Day 45: P.S. I love you

ATC

NPR released its own series of Valentine's Day cards - this one was my personal favorite.

Yesterday my family said goodbye to a longtime friend of my mother’s. After coming home from the funeral, I sat down to unwind and indulge in the slew of girly Valentine’s Day movies on Lifetime. Ironically, the movie that was playing was one about a woman who loses her husband to a brain tumor. But, before he died the husband (Gerard Butler) makes a plan for his wife (Hilary Swank) to receive intermittent letters, handwritten by him. The letters come at the perfect moment, soothe her and help her through her pain. My day was emotional, but it got me thinking about the beauty of the permanence of a handwritten letter.

Handwriting is unique to every individual. It is used to identify us, analyze us and select us in instances of jury selection, criminal cases and identifying exactly what a person’s characteristics are. But  even more, handwriting can be used for loved one’s to remember us. It is personality on paper; therefore, it is you.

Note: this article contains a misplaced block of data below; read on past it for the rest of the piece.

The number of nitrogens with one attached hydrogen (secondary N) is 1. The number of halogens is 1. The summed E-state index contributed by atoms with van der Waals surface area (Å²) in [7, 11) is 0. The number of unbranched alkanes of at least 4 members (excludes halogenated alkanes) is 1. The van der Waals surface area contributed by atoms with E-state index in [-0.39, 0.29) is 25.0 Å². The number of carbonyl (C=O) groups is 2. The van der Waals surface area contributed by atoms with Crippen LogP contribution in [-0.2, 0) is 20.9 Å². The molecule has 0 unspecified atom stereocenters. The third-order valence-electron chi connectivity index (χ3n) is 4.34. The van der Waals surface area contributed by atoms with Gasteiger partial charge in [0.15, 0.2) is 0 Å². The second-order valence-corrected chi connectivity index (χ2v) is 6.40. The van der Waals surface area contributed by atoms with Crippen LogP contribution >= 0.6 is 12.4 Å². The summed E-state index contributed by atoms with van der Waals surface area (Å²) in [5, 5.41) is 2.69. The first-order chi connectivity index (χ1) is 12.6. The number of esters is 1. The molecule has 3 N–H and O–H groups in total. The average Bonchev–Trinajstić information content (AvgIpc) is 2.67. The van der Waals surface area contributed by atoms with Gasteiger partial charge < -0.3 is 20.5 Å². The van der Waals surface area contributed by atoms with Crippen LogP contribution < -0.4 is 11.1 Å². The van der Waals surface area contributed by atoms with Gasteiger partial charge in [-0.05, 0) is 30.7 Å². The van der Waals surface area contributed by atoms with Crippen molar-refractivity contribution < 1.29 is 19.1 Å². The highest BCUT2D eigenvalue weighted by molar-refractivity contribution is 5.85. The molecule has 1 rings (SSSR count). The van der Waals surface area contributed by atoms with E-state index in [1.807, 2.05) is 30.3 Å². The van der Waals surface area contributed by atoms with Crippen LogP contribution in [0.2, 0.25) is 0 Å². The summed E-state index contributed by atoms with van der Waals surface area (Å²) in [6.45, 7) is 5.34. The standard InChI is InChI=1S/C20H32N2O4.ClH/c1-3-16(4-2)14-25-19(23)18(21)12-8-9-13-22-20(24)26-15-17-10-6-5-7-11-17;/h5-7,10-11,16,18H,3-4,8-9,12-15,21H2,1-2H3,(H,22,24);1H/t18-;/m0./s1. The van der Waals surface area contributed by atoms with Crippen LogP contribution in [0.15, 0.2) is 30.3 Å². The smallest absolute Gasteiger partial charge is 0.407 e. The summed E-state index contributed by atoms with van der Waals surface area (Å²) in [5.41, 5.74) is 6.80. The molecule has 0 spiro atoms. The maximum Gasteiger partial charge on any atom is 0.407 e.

Since 1415 humans have given handwritten cards with poems and words of love for Valentine’s Day. Not only are the words written on the paper sentimental, but so is the time and thought someone puts into writing them – especially now that it is uncommon to do so. Handwritten thoughts are a keepsake.

My mom often leaves me notes and sent many a card while I was living away from home. Most I keep in a crate of paper and pictures under my desk. Whenever I missed her I re-read the sometimes inappropriate and other times squishy notes. They are beautiful, loving and a better reminder of my mother than a picture ever could be because they are her.

This Valentine’s Day has been a reminder of how precious my relationships are and how valuable a handwritten memory can be.

 

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